At the end of October 2020, Purdue Pharma, owned and operated by members of the Sackler family, pleaded guilty to federal criminal charges and reached a settlement totaling $8.3 billion.1
The U.S. Department of Justice probe found Purdue had intentionally fueled the deadly opioid epidemic using unethical, untruthful and illegal marketing practices. At the time, Robert Weissman, president of Public Citizen, commented:2
“For there to be accountability for the corporate-fueled opioid addiction epidemic, which has cruelly taken hundreds of thousands of lives, there must be prosecution of those members of the Sackler family who, along with other executives and owners, were responsible for Purdue Pharma’s deadly deception, as well as a stripping away of their ill-gotten gains from an evil scheme to push addictive drugs for profit.”
Sackler Family Let Off Scot-Free
Well, that simply wasn’t to be. August 11, 2021, a federal judge granted the Sackler family legal immunity against future litigation over their role in the opioid epidemic.3 The obvious question is why?
The Sacklers knew their drug was highly addictive and responsible for nearly half a million U.S. overdose deaths in the decade between 1999 and 2019,4 yet they chose to hide that fact and encouraged doctors to overprescribe.
Purdue’s sales representatives were extensively coached on how to downplay the drug’s addictive potential, claiming addiction occurred in less than 1% of patients being treated for pain. Meanwhile, research5 shows addiction affects as many as 26% of those using opioids for chronic noncancer pain.
The results were predictable. Patients became addicted at record rates, and when they couldn’t obtain more OxyContin, they turned to street drugs like heroin and fentanyl. According to the U.S. Centers for Disease Control and Prevention,6 841,000 Americans died from drug overdoses between 1999 and 2019, and opioids were involved in 70.6% of the overdose deaths that occurred in 2019.
It’s quite remarkable that our legal system is letting the Sacklers get off scot-free, seeing how they were clearly in charge of the company’s deadly decisions.7,8,9 Adding insult to injury, the Sacklers decided to cash in on the problem they created by developing and selling addiction treatment.10,11 As reported by Nation of Change:12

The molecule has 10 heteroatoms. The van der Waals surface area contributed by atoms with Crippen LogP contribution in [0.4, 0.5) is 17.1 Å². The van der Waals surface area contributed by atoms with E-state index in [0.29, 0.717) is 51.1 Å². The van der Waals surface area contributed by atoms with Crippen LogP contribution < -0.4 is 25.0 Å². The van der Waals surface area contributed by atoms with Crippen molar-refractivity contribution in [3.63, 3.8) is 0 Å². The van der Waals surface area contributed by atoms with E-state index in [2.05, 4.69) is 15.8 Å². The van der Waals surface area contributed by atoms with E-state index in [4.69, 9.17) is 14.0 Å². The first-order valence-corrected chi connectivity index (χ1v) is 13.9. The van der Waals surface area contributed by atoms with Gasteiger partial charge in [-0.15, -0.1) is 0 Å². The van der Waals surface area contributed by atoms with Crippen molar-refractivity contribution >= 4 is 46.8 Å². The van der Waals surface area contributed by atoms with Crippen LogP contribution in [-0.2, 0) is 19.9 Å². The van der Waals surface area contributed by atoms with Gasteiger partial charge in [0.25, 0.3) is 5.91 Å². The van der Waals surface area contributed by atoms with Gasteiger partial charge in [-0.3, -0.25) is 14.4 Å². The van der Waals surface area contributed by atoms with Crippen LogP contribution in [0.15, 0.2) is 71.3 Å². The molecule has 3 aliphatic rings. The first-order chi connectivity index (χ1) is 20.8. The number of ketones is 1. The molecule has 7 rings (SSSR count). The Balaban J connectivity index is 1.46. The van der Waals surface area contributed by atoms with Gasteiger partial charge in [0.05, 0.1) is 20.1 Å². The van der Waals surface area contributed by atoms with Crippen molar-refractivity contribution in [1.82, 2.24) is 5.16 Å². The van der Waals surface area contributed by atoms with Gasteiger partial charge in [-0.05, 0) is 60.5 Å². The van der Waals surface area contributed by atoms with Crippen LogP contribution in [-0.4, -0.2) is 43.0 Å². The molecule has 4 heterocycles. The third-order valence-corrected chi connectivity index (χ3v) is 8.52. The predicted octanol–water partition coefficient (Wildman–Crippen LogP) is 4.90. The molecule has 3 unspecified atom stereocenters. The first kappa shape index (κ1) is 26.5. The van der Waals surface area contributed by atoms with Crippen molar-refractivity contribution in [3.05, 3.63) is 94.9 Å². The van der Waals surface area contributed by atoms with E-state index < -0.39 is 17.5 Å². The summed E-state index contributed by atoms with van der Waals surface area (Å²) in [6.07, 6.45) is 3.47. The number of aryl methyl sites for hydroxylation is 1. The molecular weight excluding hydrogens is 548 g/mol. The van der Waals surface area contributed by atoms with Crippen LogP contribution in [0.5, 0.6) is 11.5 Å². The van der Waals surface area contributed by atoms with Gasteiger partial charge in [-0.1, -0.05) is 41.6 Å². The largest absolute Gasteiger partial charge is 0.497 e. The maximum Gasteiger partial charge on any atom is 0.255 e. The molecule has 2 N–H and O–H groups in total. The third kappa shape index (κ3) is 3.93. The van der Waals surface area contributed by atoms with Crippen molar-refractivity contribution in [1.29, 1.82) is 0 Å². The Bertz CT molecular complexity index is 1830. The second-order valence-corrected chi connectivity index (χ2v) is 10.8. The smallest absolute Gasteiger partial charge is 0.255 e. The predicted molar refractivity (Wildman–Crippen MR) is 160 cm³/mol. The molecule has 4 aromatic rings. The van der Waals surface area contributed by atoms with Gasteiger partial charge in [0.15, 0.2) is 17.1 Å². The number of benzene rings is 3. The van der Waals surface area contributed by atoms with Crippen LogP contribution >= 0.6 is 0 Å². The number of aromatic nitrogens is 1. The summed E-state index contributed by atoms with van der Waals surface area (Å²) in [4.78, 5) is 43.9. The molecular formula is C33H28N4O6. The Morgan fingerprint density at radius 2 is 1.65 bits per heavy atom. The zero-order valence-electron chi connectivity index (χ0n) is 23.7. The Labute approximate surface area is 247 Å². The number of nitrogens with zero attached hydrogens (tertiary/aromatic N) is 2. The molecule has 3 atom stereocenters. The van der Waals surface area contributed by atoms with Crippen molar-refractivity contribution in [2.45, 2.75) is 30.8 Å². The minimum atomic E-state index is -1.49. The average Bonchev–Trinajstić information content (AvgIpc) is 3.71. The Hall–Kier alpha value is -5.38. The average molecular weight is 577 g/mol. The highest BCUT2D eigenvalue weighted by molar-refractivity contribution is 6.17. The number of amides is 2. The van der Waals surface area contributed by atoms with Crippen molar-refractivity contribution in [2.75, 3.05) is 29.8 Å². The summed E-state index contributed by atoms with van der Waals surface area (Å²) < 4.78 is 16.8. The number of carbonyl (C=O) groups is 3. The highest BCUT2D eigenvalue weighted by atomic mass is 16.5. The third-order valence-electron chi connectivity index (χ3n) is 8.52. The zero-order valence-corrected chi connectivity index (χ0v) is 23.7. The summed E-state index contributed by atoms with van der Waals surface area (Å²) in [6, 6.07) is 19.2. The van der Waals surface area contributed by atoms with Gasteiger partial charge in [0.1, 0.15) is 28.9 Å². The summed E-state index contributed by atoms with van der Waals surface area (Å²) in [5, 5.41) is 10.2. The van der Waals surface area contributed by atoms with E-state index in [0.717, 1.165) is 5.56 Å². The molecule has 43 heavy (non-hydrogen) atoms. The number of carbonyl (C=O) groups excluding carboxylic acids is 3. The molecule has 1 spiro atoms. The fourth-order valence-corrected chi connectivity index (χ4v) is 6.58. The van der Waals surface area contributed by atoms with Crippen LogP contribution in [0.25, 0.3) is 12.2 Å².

“Purdue will be bankrupt, but members of the multi-billionaire Sackler family — who were responsible for the decisions that led to these deaths and profited the most from Purdue’s opioid dealings — will gain near-total immunity from future litigation. By the time the settlement is paid out they most likely will be as wealthy as they ever were. So where does personal responsibility come in?”
Hold the Sacklers Accountable in the Public Sphere
In 2018, Paul Hanly, a leading attorney in the case against Purdue, referred to the Sacklers as “a crime family … drug dealers in nice suits and dresses.”13 Indeed, yet the Sacklers had carefully built a public image of themselves as a family of “philanthropists,” donating a fraction of their ill-gotten wealth to prestigious medical schools and fancy museums through the years.
As noted by Nation of Change, “In return for the donation, honorees are imbued with moral approval.” Well, it’s time to retract that moral approval, and the only ones who can do that is us. We need to demand that those who took Sacklers’ donations recognize the harm the family has done, and strip the Sacklers of their honors.
“Richard Sackler and other family members involved in this tragedy deserve to be shamed,” Nation of Change writes.14 “Institutions that took their blood money should remove the Sackler name from their centers, professorships, buildings, and pediments. If they won’t be held accountable in a court of law, they must be held accountable at least in the public sphere.”
In the video below, Patrick Bet-David interviews Dr. Chris Johnson, an emergency medicine physician, about the opioid epidemic and the role of unethical drug companies. As noted by Johnson, drug companies appear to view fines for illegal activities as a routine business expense. It’s a great business model. They can easily afford the fines if caught so shareholders are protected, and no one goes to jail. The only people who get hurt are the patients.
Other Opioid Makers Get Sweetheart Deals
Purdue isn’t the only opioid maker whose executives have been spared accountability for their deadly decisions. In July 2021, Johnson & Johnson and three drug distributors — AmerisourceBergen, Cardinal Health and McKesson — agreed to pay a combined settlement of $26 billion in a multistate settlement over their roles in the opioid epidemic.15
They too got a sweetheart of a deal, as the $26 billion settlement amounts to just 4% of the four companies annual revenue. In an article for CounterPunch, Richard Eskow writes:16
“Apparently, that’s what attorneys general for a number of states thought was adequate compensation for all the lost lives, for the mothers living on the street and the children born addicted, for the grieving families, desolate neighborhoods, and dying communities.